4 Pieces included with Ikea furniture : DOWELS

A dowel is a rod made from plastic, wood or metal. In its complete form, it is referred to as a “dowel rod”. We are perhaps more used to the rod cut into short lengths known as “dowel pins”.

9 Classic Pontiac : GTO

The Pontiac GTO was produced by GM from 1964 to 1974, and again by a GM subsidiary in Australia from 2004 to 2006. The original GTO’s design is credited to Pontiac chief engineer at the time John DeLorean, who later founded the DeLorean Motor Company.

10 Title role in a Monteverdi opera : ORFEO

The Italian composer Claudio Monteverdi was a true pioneer. His opera “L’Orfeo” was one of the first operas ever composed, and is the earliest surviving opera that is still regularly performed. The debut performance of “L’Orfeo” was in 1607.

12 One-eyed giant? : HURRICANE

A severe tropical storm is called a hurricane when it occurs in the Atlantic and Northeast Pacific, a typhoon in the Northwest Pacific, and a cyclone in the South Pacific and Indian Ocean. Tropical storms form over warm water, picking up energy from the evaporation from the ocean surface.

13 McCartney of fashion : STELLA

Stella McCartney is an English fashion designer. She is the daughter of musician Paul McCartney (of Beatles fame) and photographer Linda McCartney nee Eastman.

14 Maker of the Q7 and Q8 : AUDI

The Audi name has an interesting history. The Horch company was founded by August Horch in 1909. Early in the life of the new company, Horch was forced out of his own business. He set up a new enterprise and continued to use his own name as a brand. The old company sued him for using the Horch name so a meeting was held to choose something new. Horch’s young son was studying Latin in the room where the meeting was taking place. He pointed out that “horch” was German for “hear” and he suggested “Audi” as a replacement, the Latin for “listen”.

28 Tab inits. : LSD

The drug LSD is often sold impregnated into blotting paper. The paper blotter is usually divided into squares with ¼-inch sides, with each square referred to as a “tab”.

29 Unlikely winners in Fortnite, say : NOOBS

“Noob” (sometimes “newb”) is a not-so-nice slang term for a “newbie”, and often refers to someone who is new to an online community.

30 Earful in an elevator : MUZAK

“Muzak” is a proprietary name for piped music, and is apparently a blend of the words “music” and “Kodak”. The Muzak system was developed way back in 1922 and was first used in workplaces.

31 Dead lines? : ELEGY

Perhaps the most famous elegy in the English language is that written by Thomas Gray, which he completed in 1750. His “Elegy Written in a Country Churchyard” is the source of many oft-quoted phrases, including:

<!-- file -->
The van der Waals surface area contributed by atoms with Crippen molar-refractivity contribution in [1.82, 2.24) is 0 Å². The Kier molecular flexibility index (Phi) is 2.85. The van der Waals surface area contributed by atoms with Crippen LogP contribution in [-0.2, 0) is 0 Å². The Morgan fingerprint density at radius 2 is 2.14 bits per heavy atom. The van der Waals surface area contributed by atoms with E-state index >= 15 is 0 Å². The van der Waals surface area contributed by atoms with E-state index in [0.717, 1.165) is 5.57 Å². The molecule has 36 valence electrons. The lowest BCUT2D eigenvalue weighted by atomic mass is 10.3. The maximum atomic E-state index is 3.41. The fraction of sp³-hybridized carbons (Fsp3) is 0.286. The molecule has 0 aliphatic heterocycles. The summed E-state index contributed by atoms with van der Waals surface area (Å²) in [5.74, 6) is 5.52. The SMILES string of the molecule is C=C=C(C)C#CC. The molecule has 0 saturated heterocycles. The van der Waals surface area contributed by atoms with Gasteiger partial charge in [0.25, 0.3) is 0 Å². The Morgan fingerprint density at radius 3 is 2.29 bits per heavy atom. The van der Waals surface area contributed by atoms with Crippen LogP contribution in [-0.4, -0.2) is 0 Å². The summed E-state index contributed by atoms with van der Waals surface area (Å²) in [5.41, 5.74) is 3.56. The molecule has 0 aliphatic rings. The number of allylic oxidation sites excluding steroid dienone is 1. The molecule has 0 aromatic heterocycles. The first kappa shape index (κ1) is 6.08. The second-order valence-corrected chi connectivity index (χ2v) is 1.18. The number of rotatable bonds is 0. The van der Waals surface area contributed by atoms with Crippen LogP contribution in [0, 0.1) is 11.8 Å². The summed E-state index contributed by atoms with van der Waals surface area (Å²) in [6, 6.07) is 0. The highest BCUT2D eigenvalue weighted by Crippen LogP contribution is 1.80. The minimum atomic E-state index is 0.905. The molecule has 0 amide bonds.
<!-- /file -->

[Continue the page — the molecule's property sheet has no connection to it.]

• Celestial fire
  • Far from the Madding Crowd
  • Kindred spirit

32 I.S.P. alternative to 84-Down : MSN

The Microsoft Network (MSN) used to be an Internet service provider (ISP). These days, MSN is mainly a Web portal.

35 One epithet for this puzzle’s subject : SAVIOR OF THE UNION

An epithet is a word or phrase used in a name to describe the quality of the person or thing bearing that name. For example, King Richard I was also known as Richard the Lionheart. The term “epithet” can also describe a word that is disparaging or abusive.

38 Another epithet for this puzzle’s subject : GREAT EMANCIPATOR

President Lincoln’s actions that resulted in the freeing of slaves led to him earning the nickname “the Great Emancipator”.

48 Cousin of a bittern : EGRET

Egrets are a group of several species of white herons. Many egret species were faced with extinction in the 1800s and early 1900s due to plume hunting, a practice driven by the demand for egret plumes that could be incorporated into hats.

Bitterns are wading birds in the heron family. Unlike most of their heron cousins, bitterns tend to have short necks.

49 Ray of McDonald’s fame : KROC

The original McDonald’s restaurant was opened in 1940 by Richard and Maurice McDonald as a barbecue restaurant. The brothers then moved into fast food hamburgers, eventually selling out to one of their franchise agents, Ray Kroc. It was Ray Kroc who really led the company to its worldwide success. He was played by Michael Keaton in the movie about Ray Kroc’s business life called “The Founder”.

52 Utility bill unit : THERM

A therm is a unit of heat energy. One therm is equivalent to 100,000 British thermal units (BTUs).

59 Campaign nickname that reflected the rustic upbringing of this puzzle’s subject : RAILSPLITTER

Before Abraham Lincoln was elected president, his political campaign used the nickname “Railsplitter” to emphasize the candidate’s humble upbringing. Lincoln had worked at splitting fence rails in his youth.

61 Beachside locale : CABANA

Our word “cabana” comes from the Spanish “cabaña”, the word for a small hut or a cabin. We often use the term to describe a tent-like structure beside a pool.

63 Accessory in which this puzzle’s subject stashed important documents : STOVEPIPE HAT

A stovepipe hat is also known as a top hat.

65 Wrinkly fruit : UGLI

The ugli fruit is a hybrid of an orange and a tangerine that was first discovered growing wild in Jamaica where most ugli fruit comes from today. “UGLI” is a trademark name that is a variant of “ugly”, a nod to the fruit’s unsightly wrinkled rind.